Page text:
"Drinking her rosé is like drinking a cloud. There's absolute weightlessness to it. Nothing is left on the palate but perfume." Kermit Lynch, Importer
Marquiliani's rosé of Sciaccarellu from the east coast of Corsica is my personal favorite. I buy a wide range of rosés annually and even have favorite pairings for each, but the one that's captured my heart is Marquiliani's pale copper-hued, diamond-cut gems.

The native Sciaccarellu grape is grown here on decomposed granite terraces a couple of miles from the Mediterranean and just below the towering 8,000-foot Mount Renosu, ensuring cool breezes to balance out the island's hot summer temperatures.

The Vin de Corse is 95% Sciacacarellu and 5% Syrah and shows the more incisive and linear style of the domaine's rosé.

The smaller production Le Rosé de Pauline is 50% Syrah, 40% Sciaccarellu, and 10% Vermentino. Pauline is a touch broader on the palate but counterintuitively paler in color than the Vin de Corse. Even with Syrah's more prominent role here, this is still rosé at its most featherweight and saline-driven.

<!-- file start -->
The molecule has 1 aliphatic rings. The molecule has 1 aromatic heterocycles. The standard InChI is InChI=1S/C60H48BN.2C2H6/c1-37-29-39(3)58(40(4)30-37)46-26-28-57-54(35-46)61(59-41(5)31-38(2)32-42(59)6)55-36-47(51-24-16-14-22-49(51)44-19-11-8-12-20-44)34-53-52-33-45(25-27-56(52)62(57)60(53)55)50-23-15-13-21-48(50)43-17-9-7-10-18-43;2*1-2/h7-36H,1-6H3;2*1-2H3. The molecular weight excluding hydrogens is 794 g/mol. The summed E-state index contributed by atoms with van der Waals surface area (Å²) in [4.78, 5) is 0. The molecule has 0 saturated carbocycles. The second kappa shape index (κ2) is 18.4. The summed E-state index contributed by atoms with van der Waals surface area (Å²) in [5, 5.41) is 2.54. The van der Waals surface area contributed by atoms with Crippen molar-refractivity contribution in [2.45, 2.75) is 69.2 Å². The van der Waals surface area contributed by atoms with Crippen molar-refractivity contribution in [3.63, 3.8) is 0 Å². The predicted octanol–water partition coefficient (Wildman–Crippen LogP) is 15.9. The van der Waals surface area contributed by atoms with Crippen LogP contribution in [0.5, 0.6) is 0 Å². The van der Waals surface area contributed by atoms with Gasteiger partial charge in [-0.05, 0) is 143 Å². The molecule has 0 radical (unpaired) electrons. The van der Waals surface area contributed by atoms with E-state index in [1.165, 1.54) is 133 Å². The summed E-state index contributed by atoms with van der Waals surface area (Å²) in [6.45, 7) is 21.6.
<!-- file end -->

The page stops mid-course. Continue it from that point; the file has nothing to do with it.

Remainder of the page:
Along with her father, Daniel, Anne Almaric tends the minuscule two hectares of vines that her family took over in the 1950s. There was a 20-year span where this 200-year-old domaine had remained abandoned. Daniel was a pioneer, the first to plant Sciaccarellu on the island's eastern side. Anne's background in agricultural chemistry lent a keen eye toward viticulture, and the vines prospered under her watch. Some of the greatest rosés in the world come from domaines that produce red, white, and pink wines, but here every grape grown is only destined for rosé. 

Marquiliani speaks from a very extreme edge of the general rosé landscape. It's wickedly precise, with an undeniable laser-like focus through its finish. It's mouth-watering and mineral-infused, with a texture that is so fine that if you think too hard, it may just vanish completely. The fruit spectrum is very much in the citrus realm, with grapefruit, faint passionfruit, and jasmine notes always hallmarks. 
Importer Kermit Lynch's quote above may be his most recognized one, and it captures what we love most about these pinks. Corsicans don't let much of this leave the island, so when given the opportunity each year, I bring in as much as possible.

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